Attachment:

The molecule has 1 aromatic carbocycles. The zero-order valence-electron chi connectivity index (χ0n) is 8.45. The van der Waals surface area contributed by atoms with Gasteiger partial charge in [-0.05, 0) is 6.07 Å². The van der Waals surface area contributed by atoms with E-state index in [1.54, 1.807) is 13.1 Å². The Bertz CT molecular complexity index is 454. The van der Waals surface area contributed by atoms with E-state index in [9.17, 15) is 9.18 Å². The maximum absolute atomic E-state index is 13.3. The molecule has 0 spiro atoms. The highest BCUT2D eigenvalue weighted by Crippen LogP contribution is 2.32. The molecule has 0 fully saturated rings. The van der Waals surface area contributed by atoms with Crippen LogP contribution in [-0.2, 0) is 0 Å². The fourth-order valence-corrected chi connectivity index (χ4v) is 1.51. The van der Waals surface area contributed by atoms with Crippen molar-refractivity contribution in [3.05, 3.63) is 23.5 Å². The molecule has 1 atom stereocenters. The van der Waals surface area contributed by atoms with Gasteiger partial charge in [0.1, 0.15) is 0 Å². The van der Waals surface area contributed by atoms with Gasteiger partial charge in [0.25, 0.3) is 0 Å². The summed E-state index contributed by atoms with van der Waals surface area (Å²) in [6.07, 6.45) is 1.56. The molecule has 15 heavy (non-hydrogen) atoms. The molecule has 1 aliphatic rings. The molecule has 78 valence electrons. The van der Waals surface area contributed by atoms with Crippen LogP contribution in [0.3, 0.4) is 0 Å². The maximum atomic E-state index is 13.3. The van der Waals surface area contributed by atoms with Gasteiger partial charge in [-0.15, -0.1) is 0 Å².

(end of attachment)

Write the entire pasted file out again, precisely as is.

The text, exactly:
The molecule has 1 aromatic carbocycles. The zero-order valence-electron chi connectivity index (χ0n) is 8.45. The van der Waals surface area contributed by atoms with Gasteiger partial charge in [-0.05, 0) is 6.07 Å². The van der Waals surface area contributed by atoms with E-state index in [1.54, 1.807) is 13.1 Å². The Bertz CT molecular complexity index is 454. The van der Waals surface area contributed by atoms with E-state index in [9.17, 15) is 9.18 Å². The maximum absolute atomic E-state index is 13.3. The molecule has 0 spiro atoms. The highest BCUT2D eigenvalue weighted by Crippen LogP contribution is 2.32. The molecule has 0 fully saturated rings. The van der Waals surface area contributed by atoms with Crippen LogP contribution in [-0.2, 0) is 0 Å². The fourth-order valence-corrected chi connectivity index (χ4v) is 1.51. The van der Waals surface area contributed by atoms with Crippen molar-refractivity contribution in [3.05, 3.63) is 23.5 Å². The molecule has 1 atom stereocenters. The van der Waals surface area contributed by atoms with Gasteiger partial charge in [0.1, 0.15) is 0 Å². The van der Waals surface area contributed by atoms with Gasteiger partial charge in [0.25, 0.3) is 0 Å². The summed E-state index contributed by atoms with van der Waals surface area (Å²) in [6.07, 6.45) is 1.56. The molecule has 15 heavy (non-hydrogen) atoms. The molecule has 1 aliphatic rings. The molecule has 78 valence electrons. The van der Waals surface area contributed by atoms with Crippen LogP contribution in [0.3, 0.4) is 0 Å². The maximum atomic E-state index is 13.3. The van der Waals surface area contributed by atoms with Gasteiger partial charge in [-0.15, -0.1) is 0 Å².